Jump to ContentJump to Main Navigation
Shakespeare and South Africa$
Users without a subscription are not able to see the full content.

David Johnson

Print publication date: 1996

Print ISBN-13: 9780198183150

Published to Oxford Scholarship Online: October 2011

DOI: 10.1093/acprof:oso/9780198183150.001.0001

Show Summary Details
Page of

PRINTED FROM OXFORD SCHOLARSHIP ONLINE (www.oxfordscholarship.com). (c) Copyright Oxford University Press, 2019. All Rights Reserved. An individual user may print out a PDF of a single chapter of a monograph in OSO for personal use. date: 20 November 2019

The Colonial Subject and Shakespeare: 1916

The Colonial Subject and Shakespeare: 1916

Chapter:
(p.74) 3 The Colonial Subject and Shakespeare: 1916
Source:
Shakespeare and South Africa
Author(s):

David Johnson

Publisher:
Oxford University Press
DOI:10.1093/acprof:oso/9780198183150.003.0004

Israel Gollancz's lavish collection commemorating the tercentenary of William Shakespeare's death, A Book of Homage to Shakespeare, includes homage with words of praise written by Solomon Plaatje, a black South African in London at the time petitioning the British government to intervene in South Africa against racist legislation passed by the Union government. Plaatje's position in both political and cultural terms was complicated, and this chapter reflects on how he negotiated his relationship with the British state and with Shakespeare. It examines Shakespeare in his 1916 form, surveying both the Shakespeare Tercentenary Celebrations in England and the Cape Colony, and Shakespeare's deployment in the education system of the Cape in 1916. In addition, the chapter focuses on how different thinkers, like Frantz Fanon and Karl Marx, have tried to make sense of Plaatje's relation with Shakespeare.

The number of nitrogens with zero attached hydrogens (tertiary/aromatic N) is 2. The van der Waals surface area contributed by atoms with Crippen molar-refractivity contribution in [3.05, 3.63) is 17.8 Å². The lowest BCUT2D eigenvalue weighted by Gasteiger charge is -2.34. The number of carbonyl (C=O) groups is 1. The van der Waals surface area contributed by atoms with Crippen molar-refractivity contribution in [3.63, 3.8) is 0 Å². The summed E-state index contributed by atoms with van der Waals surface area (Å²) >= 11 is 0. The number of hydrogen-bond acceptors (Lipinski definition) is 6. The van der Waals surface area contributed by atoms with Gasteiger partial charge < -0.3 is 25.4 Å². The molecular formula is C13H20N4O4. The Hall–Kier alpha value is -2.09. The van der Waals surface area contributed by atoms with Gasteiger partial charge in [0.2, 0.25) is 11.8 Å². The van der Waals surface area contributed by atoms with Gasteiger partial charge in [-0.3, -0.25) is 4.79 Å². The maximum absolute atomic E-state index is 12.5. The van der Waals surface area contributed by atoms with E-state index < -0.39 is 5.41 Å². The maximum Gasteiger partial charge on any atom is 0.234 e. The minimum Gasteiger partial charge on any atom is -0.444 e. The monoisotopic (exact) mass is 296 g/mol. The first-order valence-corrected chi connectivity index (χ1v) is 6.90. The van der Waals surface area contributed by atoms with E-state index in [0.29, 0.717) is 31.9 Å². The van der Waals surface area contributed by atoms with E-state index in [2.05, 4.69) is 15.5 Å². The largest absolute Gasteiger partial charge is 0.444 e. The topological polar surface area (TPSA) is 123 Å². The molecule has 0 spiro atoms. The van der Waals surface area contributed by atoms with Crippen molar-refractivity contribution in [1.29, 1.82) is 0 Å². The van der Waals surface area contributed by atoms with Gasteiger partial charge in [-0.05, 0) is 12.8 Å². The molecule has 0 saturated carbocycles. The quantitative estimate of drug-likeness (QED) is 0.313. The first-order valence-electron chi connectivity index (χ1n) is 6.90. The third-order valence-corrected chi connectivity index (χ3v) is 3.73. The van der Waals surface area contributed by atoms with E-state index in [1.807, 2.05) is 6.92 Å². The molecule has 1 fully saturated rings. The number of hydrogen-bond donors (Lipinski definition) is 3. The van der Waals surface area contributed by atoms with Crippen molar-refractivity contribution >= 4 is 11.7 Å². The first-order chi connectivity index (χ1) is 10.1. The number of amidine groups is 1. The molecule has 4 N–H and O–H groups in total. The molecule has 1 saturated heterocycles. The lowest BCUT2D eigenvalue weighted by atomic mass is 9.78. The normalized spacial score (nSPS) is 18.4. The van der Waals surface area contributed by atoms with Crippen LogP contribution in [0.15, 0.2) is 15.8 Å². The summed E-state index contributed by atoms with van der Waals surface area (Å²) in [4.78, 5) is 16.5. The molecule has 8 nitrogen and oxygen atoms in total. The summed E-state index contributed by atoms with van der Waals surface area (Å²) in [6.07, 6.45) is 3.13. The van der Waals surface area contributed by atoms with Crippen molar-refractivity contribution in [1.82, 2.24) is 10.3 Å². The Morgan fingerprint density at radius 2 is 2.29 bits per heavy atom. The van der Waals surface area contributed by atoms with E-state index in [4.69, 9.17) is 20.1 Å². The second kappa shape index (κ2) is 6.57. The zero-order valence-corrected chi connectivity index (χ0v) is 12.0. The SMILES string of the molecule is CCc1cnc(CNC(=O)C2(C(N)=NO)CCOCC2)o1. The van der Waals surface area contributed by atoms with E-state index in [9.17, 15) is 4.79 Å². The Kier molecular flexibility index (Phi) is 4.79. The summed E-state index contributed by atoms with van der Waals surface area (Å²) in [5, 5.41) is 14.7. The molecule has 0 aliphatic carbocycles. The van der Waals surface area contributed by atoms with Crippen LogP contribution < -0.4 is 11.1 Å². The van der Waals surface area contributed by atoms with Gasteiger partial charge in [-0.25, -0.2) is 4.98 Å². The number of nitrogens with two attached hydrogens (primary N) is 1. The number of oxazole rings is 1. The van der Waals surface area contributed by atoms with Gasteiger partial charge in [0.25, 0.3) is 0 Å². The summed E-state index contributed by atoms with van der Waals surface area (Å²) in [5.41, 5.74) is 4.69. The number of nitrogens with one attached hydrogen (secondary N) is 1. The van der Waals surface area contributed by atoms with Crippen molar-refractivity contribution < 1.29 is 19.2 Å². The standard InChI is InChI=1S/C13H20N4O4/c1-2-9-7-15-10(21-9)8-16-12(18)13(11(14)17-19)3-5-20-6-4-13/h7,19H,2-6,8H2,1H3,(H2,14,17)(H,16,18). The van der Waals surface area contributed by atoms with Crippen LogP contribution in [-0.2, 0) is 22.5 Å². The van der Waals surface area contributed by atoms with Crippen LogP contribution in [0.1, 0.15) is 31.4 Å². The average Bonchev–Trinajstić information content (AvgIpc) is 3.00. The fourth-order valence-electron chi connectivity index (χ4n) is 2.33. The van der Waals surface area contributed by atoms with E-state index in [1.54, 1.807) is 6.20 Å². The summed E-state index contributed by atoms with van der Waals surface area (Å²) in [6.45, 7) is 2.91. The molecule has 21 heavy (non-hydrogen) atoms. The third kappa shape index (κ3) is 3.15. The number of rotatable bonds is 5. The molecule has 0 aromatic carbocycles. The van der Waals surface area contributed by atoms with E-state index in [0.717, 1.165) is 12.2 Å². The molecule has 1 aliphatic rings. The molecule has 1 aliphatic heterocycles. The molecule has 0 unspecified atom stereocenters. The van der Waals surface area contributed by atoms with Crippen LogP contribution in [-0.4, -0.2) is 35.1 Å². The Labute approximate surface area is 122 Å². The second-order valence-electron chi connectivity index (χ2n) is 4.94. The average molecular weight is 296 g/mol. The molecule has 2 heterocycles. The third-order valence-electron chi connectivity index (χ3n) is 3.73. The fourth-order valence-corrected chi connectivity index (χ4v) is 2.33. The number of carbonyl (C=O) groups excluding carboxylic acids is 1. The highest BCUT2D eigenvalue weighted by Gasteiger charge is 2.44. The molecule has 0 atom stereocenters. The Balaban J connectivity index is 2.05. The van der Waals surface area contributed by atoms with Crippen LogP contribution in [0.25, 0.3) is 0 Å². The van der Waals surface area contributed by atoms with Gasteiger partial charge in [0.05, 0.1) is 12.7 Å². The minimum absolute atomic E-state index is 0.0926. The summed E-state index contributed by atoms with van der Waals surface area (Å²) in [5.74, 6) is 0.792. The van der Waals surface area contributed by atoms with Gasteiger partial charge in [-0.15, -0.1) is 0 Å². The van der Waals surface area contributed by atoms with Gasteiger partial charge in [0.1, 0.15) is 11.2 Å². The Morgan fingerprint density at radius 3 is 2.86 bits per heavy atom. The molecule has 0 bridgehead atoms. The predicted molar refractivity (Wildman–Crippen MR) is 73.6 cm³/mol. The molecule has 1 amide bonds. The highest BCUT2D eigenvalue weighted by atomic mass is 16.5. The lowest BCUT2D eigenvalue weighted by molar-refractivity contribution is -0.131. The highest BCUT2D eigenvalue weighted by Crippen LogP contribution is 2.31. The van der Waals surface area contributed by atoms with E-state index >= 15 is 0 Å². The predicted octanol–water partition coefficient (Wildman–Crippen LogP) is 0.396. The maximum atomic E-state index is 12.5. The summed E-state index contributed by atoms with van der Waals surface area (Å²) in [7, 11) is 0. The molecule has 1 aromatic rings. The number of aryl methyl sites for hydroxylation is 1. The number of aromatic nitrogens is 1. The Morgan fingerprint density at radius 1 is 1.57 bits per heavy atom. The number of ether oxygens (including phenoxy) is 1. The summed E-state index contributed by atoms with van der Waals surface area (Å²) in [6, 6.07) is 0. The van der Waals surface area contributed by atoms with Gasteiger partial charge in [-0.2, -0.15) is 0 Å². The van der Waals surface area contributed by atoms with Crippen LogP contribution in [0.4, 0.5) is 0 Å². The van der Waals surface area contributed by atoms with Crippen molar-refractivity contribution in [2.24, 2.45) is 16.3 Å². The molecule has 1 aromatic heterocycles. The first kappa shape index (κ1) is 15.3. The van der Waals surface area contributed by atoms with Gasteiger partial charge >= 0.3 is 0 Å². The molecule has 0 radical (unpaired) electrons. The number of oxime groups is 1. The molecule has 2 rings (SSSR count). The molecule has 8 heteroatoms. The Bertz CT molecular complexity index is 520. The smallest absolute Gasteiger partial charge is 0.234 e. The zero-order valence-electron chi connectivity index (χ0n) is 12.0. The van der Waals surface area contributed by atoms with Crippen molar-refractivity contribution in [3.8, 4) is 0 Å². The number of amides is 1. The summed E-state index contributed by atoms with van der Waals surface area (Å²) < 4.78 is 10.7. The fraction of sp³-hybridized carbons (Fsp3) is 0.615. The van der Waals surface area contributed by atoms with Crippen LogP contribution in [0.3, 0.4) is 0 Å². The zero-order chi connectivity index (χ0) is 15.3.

Keywords:   William Shakespeare, homage, Solomon Plaatje, legislation, Shakespeare tercentenary, Cape Colony, education, Frantz Fanon, Karl Marx, Israel Gollancz

Oxford Scholarship Online requires a subscription or purchase to access the full text of books within the service. Public users can however freely search the site and view the abstracts and keywords for each book and chapter.

Please, subscribe or login to access full text content.

If you think you should have access to this title, please contact your librarian.

To troubleshoot, please check our FAQs , and if you can't find the answer there, please contact us .